Don’t see a Swachh Bharat around you? Use this App to Inform the PM Directly!

This article on using mobile technology for social good is part of the #Mobile4Good series & is made possible by Vodafone India.

A pothole down the road, a non-functional street light, a pile of garbage not picked up for over a week? The Swachh Bharat Clean India Mobile App lets you report these problems to the Prime Minister himself.

Life in India is certainly not very comfortable on a day-to-day basis. Rich or poor, the moment we get out of our homes, we are plagued with civic problems of the kind not seen in most developed countries. Add to this our own habits of throwing garbage in public places, spitting on walls and streets, breaking and vandalizing public property and the picture becomes gloomier. The Prime Minster launched the Swachh Bharat mission soon after assuming office to help bring India on par with other smart and clean countries around the world.

In support of the PM’s mission, an ordinary citizen named Mahek Shah launched the Swachh Bharat Clean India Mobile App in September 2014.

Mahek Shah

Mahek Shah

This app not only enables ordinary citizens to report civic problems to the municipal and government authorities, but brings the issues to the notice of the PM himself.

“I was always active when it comes to governance. I would file complaints, bring issues to notice, reach out to ministers, etc. Hence, the idea of the app came into the picture,” says Shah.

The app enables users to click pictures concerning their problems and send the same to the Prime Minister’s Office via Twitter.

The menu of the app.

The menu of the app.

The user has to log in through Twitter if he/she wants to report a problem. Though Twitter is used by only a certain section of the community and not everyone has a Twitter account, Shah believes that the government is much more active on Twitter than any other platform.

“It is better to have less number of complaints filed and get them resolved rather than posting on a platform where they aren’t even read. The PMO profile on Twitter is very active and responsive. Hence, we have designed the app this way,” Shah explains.

Once a photo is clicked, the app automatically finds its location using Google Maps and an auto generated tweet is sent to the PMO. So all a person has to do to make a complaint is to click a picture.

The app also has playlists for various songs and videos related to cleanliness mission.

The app also has playlists for various songs and videos related to cleanliness mission.

The app has other interesting features apart from reporting. These include live updates from the Swachh Bharat Mission across the country, videos and tutorials on spot-fixing, the ability to view or create Swachh Bharat spot-fixing events happening around the country, the ability to browse and view their Facebook page which shares more information on spot fixing by individual groups or information shared by gram panchayats and zilla parishads. Users can access the other features of the app without a Twitter login.

Though platforms like Facebook have more users and visibility, using Twitter was a deliberate choice by Shah.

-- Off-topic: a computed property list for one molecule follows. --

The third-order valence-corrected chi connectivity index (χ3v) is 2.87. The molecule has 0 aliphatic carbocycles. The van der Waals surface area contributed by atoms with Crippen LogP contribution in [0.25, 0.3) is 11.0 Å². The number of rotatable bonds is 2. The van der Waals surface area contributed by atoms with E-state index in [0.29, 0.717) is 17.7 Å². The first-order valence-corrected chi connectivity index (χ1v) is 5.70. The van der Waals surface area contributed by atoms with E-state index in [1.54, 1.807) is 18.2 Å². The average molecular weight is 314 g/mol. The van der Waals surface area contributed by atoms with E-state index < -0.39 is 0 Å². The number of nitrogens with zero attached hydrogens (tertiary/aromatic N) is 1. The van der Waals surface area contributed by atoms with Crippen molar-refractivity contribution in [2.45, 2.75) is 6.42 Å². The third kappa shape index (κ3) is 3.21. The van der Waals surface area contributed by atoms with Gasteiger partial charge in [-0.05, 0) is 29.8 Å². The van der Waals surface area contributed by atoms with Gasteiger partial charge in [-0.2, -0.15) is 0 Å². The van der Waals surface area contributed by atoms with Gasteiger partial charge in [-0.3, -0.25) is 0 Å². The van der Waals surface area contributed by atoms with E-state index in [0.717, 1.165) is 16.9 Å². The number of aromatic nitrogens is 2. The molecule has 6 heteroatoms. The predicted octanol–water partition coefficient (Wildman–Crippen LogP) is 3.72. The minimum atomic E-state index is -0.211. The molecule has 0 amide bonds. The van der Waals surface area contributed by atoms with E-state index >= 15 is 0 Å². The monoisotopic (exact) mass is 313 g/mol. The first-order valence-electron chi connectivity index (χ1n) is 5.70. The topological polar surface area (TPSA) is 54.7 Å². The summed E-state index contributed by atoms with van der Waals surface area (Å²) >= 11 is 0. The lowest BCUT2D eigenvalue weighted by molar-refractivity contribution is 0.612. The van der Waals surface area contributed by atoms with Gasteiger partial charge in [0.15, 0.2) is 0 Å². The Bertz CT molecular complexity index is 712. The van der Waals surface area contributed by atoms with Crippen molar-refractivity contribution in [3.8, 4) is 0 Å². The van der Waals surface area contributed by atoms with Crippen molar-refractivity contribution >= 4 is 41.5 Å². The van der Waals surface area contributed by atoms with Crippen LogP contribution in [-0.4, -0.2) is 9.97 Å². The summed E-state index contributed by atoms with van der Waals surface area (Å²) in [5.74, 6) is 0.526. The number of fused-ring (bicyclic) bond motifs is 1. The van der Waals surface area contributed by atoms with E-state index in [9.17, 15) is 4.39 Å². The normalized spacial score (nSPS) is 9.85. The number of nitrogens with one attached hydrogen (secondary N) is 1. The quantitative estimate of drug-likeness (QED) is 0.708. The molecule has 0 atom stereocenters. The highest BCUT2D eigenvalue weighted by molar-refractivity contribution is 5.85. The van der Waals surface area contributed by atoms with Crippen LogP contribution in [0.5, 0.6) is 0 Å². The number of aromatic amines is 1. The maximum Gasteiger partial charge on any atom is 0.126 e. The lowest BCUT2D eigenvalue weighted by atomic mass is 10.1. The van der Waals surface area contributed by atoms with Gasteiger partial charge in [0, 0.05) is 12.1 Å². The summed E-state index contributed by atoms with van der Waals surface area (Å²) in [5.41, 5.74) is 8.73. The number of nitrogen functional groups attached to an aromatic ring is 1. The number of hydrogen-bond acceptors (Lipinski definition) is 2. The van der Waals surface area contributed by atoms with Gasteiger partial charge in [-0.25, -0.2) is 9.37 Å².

“When it comes to filing complaints, people tend to write long essay like texts. But Twitter has a limit of 140 characters. Here a photo does all the talking and also reduces the workload.”

– Mahek Shah

The app has been downloaded by 12,000 smartphone users, out of which 5,000 are actively using it.

The photos which are uploaded are monitored by Shah, as many people upload same photos repetitively and some of them are even fakes.

Three hundred reports have been filed so far using this app and out of these 180 are genuine reports. So far, more than 15 issues have been resolved.

A report sample.

A report sample.

News related to Swachh Bharat Abhiyan.

News related to Swachh Bharat Abhiyan.

So, when the issues are of concerns to local bodies, why reach out to the PM?

“In India, I have realized that things work better in a top-down manner. Faster action is taken. The issues are still resolved by the local municipality but the only difference is they are brought to notice in a better way,” he says.

In spite of an interesting model and fast action, getting people to use the app has been a challenge for Shah. “People are not tech savvy and apart from a few who know the power of technology, not many people are open to new ideas like this,” he says.

Shah is hopeful that more people will utilize this platform for good. In the future, Shah wants to develop yet another app to resolve the garbage issue in the country.

Anyone can pick up the code and make a clone of the app.

Anyone can pick up the code and make a clone of the app.

Shah is currently working on an app called “I need a dustbin”, where people can ask the municipality to provide public dustbins in the areas they find necessary.

“The majority of people who throw garbage on the street say that they do so because there aren’t dustbins around nearby. So, by using this app they can click a photo of the garbage filled street or corner and demand a dustbin from the municipality,” he says.

As Shah is on a mission for a cleaner India, we hope more people will come forward to share their concerns and get their issues resolved. According to Shah, the version 1 of app is open-sourced – anyone can pick up the code from github and clone it to make a local version.

The app can be downloaded from the Google Store. It is an Android app. To know more about the app, check out

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